Bill to allow for warrantless arrests of suspected illegal immigrants dies in committee
Legislation modeled after a section of an Arizona law was killed yesterday in the Senate State, Veterans and Military Affairs committee on a party-line vote as Sen. Rollie Heath, D-Boulder, proclaimed the bill un-Coloradan. Bill sponsor, Sen. Kent Lambert, R-Colorado Springs, said the bill’s death was just another example of Democrats failing to address the immigration issue.
SB-54 would have authorized police officers to arrest without warrant any individual after establishing probable cause that they are illegally in the country.
Lambert said he was not surprised his bill failed.
“We have run many many illegal immigrant bills through the Democrat houses with the same result,” he said.
Lambert said he felt much of the testimony declaring the law unconstitutional was incorrect or focused on other legislation.
Advocates and some Democrats argued that while the bill uses probable cause as the basis to arrest individuals, the initiation of an investigation to determine that standard would likely be race or language based. They said such a practice would be discriminative and likely unconstitutional.
“The only reason that someone could have probable cause short of breaking an already existing state law would be because they happen to be racially profiled,” an Anti-Defamation league spokesperson told the committee. “They may not speak the language, they might not be able to explain themselves well.”
“The fact is these are already laws. We are not creating new laws. We are just saying the state should enforce existing law, which for the illegal immigrant issue is usually part of what most citizens expect,” Lambert said.
U.S. District Judge Susan R. Bolton issued a preliminary ruling ruling that found portions of the bill, including one which allowed law enforcement officers to question individuals ‘suspected’ of being illegal immigrants to determine their status, conflicted with federal immigration law. As a result, she issued an injunction against those sections. The law is currently awaiting a decision in the 9th circuit court of appeals about that injunction. The case is likely to move on to the U.S. Supreme Court from there.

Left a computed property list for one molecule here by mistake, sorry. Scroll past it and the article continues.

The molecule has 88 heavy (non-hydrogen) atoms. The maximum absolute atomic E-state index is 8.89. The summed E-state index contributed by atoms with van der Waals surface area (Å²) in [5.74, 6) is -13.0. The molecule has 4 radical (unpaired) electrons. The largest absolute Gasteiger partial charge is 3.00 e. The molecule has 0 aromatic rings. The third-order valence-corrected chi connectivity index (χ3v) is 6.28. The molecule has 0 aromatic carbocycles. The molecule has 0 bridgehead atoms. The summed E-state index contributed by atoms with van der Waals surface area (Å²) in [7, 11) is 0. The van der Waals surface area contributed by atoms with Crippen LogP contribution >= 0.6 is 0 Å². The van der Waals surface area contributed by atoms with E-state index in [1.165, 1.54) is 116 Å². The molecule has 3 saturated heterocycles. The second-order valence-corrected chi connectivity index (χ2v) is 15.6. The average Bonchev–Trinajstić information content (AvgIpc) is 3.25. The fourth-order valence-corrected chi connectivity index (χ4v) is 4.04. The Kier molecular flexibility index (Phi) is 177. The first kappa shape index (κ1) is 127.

Lambert said the federal government had failed in its responsibility and as a result it is up to the states to force its hand, stating that many states are moving in the direction of Arizona and his law.
The Colorado Association of Chiefs of Police said it was against the bill on the grounds that police do not have the resources to deal with 250,000 illegal immigrants potentially living in Colorado. Further, they felt that that the law would hinder their ability to work with communities.
A study released earlier this month shows that illegal immigration from Mexico is on a downward trend, with numbers down even more sharply in Colorado, where about 180,000 undocumented immigrants now live.
“We rely on all, I repeat all residents to keep our community safe,” Robert Ticer, Avon chief of police and former Arizona law enforcer, said.
Sen. Bill Cadman, R-Colorado Springs, said he thought the bill was a reasonable first step and that asking Colorado law enforcement agents to enforce immigration status would be similar to enforcing other crimes.
Still, before the final gavel struck on the bill, Heath explained whether unconstitutional or not the bill proposed a Colorado he was unwilling to sanction.
“I just don’t think that is what Colorado is about,” Heath said.
Lambert told The Colorado Independent that similar bills are running in the House. He said there was no tactic behind running the bill in the Senate. Instead, he said that it was his responsibility to run this type of legislation.
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